Delete the ith element of an array (1 ≤
i ≤ n).

Delete the ith element of a sorted
array (the remaining array has to stay sorted, of course).

If
you have to solve the searching problem for a list of n numbers, how can you
take advantage of the fact that the list is known to be sorted? Give separate
answers for

lists represented as arrays.

lists represented as linked lists.

a.
Show the stack after each operation of the following sequence that starts with
the empty stack:

push(a), push(b), pop, push(c), push(d), pop

Show
the queue after each operation of the following sequence that starts with the
empty queue:

enqueue(a), enqueue(b), dequeue, enqueue(c),
enqueue(d), dequeue

a.
Let A be the adjacency matrix of an undirected graph. Explain what prop-erty of
the matrix indicates that

the
graph is complete.

the
graph has a loop, i.e., an edge connecting a vertex to itself.

the
graph has an isolated vertex, i.e., a vertex with no edges incident to it.

Answer
the same questions for the adjacency list representation.

Give a detailed description of an algorithm for
transforming a free tree into a tree rooted at a given vertex of the free tree.

6. Prove the inequalities that bracket the
height of a binary tree with n vertices:

log2 n ≤
h ≤ n − 1.

Indicate
how the ADT priority queue can be implemented as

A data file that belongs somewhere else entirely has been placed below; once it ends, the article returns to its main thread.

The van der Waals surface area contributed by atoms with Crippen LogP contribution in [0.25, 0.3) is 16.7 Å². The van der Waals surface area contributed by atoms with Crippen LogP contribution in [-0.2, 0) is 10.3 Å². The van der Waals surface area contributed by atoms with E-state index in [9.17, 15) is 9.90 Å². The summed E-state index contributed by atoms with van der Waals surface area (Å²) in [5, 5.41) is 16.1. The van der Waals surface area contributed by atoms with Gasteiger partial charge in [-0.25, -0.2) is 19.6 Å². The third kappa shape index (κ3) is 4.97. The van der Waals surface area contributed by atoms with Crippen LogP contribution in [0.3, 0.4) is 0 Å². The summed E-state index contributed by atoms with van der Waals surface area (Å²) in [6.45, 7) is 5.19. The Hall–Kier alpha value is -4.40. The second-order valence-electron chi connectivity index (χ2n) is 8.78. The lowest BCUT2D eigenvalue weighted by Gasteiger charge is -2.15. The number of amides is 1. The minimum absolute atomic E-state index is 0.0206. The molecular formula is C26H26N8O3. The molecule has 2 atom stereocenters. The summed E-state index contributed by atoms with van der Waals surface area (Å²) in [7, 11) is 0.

an
(unsorted) array.

a
sorted array.

a
binary search tree.

How
would you implement a dictionary of a reasonably small size n if you knew that
all its elements are distinct (e.g., names of the 50 states of the United
States)? Specify an implementation of each dictionary operation.

For
each of the following applications, indicate the most appropriate data
structure:

answering
telephone calls in the order of their known priorities

sending
backlog orders to customers in the order they have been received

implementing
a calculator for computing simple arithmetical expressions

Anagram
checking Design an algorithm for checking whether two given words are anagrams,
i.e., whether one word can be obtained by permuting the letters of the other.
For example, the words tea and eat are anagrams.

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Introduction to the Design and Analysis of Algorithms : Fundamental Data Structures |